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Resonant acoustic mixing processing studies of energetic materials

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An investigation into how the efficiency (time and energy required for homogeneity) of Resonant Acoustic Mixing (RAM) can be determined and optimised was undertaken. An idealised Polymer Bonded eXplosive (PBX) simulant based on glass microbeads (28.3 µm D50 , 62 v/v in binder and plasticiser) was used for mixing. Mixing evolution was monitored using machine output data, whereby the mixer ‘intensity’ (related to power draw) was plotted against time. Experiments were undertaken with three acceleration settings, two mixer units, and three vessel materials of low, medium, and high surface free energy. Different stages of the mixer ‘intensity’ profiles were found to correspond to discrete stages of mixing, as well as further rheological changes due to continued frictional heating, thus viscosity reduction, beyond homogeneity being achieved. Time to mixing completion was found to be repeatable within a standard deviation of ±10 , strongly dependant on acceleration setting, and additionally dependant on vessel material, though additional data is required to confirm this. A significant difference in mixing time was observed between different LabRAM units. Partial vacuum application without degassing was beneficial for mixing. Finally, a paradigm linking the ‘movement modes’ of mixing was constructed, based on literature observations and the experimental results.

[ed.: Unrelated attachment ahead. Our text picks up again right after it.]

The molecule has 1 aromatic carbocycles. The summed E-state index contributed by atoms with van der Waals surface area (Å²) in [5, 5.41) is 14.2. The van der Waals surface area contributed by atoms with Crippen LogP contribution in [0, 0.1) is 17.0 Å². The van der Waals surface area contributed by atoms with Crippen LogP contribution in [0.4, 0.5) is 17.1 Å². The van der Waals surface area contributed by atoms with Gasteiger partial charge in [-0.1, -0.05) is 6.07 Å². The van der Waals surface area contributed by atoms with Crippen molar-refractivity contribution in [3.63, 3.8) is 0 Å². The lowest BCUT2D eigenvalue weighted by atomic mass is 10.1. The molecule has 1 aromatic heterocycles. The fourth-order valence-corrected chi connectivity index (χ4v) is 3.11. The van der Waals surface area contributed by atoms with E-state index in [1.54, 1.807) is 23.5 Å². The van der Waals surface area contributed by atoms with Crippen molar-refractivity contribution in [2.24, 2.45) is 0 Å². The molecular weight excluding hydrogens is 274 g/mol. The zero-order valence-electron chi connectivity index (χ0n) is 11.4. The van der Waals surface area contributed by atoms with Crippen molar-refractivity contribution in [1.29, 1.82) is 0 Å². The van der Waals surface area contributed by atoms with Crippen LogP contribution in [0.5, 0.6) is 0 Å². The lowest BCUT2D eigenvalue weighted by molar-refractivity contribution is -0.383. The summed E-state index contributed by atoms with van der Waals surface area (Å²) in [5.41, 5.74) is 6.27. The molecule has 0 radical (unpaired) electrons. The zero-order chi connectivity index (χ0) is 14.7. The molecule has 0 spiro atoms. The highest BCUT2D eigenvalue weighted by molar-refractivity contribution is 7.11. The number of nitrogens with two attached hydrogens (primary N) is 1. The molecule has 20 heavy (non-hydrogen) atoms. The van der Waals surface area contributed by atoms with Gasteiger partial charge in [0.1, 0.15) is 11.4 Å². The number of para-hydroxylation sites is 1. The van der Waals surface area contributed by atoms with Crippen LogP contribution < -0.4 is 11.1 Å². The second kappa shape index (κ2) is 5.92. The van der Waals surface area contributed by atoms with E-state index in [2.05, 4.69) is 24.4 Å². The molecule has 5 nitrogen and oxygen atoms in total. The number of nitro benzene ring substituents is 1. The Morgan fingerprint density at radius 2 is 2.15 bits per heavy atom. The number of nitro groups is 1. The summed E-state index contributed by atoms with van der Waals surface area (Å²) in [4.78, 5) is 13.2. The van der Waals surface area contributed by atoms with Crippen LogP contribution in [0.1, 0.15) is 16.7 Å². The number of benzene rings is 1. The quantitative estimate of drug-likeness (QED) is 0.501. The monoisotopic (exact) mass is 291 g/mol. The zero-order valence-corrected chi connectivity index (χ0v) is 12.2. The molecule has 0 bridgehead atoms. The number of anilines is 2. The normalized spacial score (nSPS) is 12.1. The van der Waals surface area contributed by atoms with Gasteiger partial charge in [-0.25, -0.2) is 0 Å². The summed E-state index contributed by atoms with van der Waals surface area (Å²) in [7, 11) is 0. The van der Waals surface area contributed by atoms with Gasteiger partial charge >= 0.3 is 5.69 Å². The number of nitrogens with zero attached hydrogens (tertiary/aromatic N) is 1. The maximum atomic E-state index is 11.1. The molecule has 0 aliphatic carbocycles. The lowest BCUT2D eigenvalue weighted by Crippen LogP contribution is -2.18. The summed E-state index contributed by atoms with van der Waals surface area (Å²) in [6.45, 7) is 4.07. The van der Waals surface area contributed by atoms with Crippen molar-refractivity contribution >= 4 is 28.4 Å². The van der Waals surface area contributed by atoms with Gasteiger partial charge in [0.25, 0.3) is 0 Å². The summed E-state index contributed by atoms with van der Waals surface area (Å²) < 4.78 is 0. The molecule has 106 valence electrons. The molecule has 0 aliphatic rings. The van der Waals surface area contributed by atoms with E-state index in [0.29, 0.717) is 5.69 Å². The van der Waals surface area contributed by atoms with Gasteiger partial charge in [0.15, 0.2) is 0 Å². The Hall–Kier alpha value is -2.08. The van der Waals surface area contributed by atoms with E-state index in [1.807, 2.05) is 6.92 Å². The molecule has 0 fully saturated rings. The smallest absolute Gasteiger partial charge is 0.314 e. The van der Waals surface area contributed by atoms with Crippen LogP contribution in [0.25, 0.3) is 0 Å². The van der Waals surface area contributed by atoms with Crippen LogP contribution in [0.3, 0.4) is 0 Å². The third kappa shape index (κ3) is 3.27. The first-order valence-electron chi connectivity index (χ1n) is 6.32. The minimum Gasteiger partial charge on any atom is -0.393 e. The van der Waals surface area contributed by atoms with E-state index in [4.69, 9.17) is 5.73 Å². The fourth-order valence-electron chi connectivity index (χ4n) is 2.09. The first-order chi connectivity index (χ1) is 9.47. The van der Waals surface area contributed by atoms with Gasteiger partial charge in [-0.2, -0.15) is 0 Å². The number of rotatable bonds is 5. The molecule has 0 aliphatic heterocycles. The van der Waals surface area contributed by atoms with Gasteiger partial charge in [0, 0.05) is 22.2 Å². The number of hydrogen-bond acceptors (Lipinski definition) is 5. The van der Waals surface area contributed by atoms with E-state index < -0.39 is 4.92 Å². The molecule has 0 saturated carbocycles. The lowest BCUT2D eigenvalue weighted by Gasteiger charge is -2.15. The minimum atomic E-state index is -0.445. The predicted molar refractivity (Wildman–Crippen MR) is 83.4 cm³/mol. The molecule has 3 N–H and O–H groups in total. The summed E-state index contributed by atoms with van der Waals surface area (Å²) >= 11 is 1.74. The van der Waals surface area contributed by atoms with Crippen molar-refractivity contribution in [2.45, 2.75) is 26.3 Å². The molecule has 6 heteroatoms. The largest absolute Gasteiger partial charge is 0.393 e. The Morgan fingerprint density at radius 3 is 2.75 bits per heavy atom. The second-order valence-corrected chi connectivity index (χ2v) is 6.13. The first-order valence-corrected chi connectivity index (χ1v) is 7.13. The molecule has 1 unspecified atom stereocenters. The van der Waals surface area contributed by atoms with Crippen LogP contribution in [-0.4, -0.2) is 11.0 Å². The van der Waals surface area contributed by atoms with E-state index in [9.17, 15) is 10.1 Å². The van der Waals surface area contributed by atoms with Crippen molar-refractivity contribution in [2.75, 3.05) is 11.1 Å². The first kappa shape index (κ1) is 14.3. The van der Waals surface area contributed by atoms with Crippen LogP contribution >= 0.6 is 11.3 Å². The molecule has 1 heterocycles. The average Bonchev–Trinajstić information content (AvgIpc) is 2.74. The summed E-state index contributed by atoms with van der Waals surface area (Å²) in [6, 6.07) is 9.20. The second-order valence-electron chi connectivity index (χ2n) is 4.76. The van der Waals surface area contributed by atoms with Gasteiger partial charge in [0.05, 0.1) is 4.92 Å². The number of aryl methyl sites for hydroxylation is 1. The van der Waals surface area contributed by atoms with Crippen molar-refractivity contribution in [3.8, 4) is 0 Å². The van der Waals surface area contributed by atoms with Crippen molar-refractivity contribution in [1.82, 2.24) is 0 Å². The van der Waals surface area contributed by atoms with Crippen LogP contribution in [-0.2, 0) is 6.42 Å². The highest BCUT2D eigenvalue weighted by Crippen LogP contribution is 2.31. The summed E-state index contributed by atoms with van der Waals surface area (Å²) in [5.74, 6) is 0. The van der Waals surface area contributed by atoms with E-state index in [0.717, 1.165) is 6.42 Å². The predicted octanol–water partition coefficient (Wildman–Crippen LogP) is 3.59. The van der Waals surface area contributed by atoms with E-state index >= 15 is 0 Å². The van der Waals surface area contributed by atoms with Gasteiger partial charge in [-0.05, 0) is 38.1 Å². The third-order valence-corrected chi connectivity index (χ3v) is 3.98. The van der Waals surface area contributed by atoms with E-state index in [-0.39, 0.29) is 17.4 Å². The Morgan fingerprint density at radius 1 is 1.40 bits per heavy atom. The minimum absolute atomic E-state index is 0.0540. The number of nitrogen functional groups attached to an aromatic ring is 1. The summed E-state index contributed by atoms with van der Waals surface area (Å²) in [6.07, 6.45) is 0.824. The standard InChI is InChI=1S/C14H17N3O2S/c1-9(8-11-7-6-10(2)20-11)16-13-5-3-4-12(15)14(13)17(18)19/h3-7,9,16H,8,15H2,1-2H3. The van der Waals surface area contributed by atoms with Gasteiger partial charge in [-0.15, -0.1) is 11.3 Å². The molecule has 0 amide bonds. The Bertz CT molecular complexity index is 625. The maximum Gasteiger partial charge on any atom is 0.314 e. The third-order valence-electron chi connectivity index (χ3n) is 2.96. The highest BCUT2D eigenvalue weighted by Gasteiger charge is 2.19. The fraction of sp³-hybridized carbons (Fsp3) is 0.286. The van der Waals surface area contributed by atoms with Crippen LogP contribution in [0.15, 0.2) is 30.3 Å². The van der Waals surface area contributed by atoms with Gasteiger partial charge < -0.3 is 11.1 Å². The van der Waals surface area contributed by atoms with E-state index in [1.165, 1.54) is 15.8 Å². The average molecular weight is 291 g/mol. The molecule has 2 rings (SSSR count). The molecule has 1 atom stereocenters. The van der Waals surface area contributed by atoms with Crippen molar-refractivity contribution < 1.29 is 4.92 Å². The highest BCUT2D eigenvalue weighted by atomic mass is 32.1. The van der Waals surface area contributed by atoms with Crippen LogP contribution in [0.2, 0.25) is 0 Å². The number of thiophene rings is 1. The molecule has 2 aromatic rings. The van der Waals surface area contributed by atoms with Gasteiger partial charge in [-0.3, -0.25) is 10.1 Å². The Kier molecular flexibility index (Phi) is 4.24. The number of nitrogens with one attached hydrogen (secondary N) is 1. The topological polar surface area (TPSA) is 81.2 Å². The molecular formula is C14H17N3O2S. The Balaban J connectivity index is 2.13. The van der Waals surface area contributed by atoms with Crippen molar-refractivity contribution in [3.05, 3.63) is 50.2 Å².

This talk is part of the Physics and Chemistry of Solids Group series.

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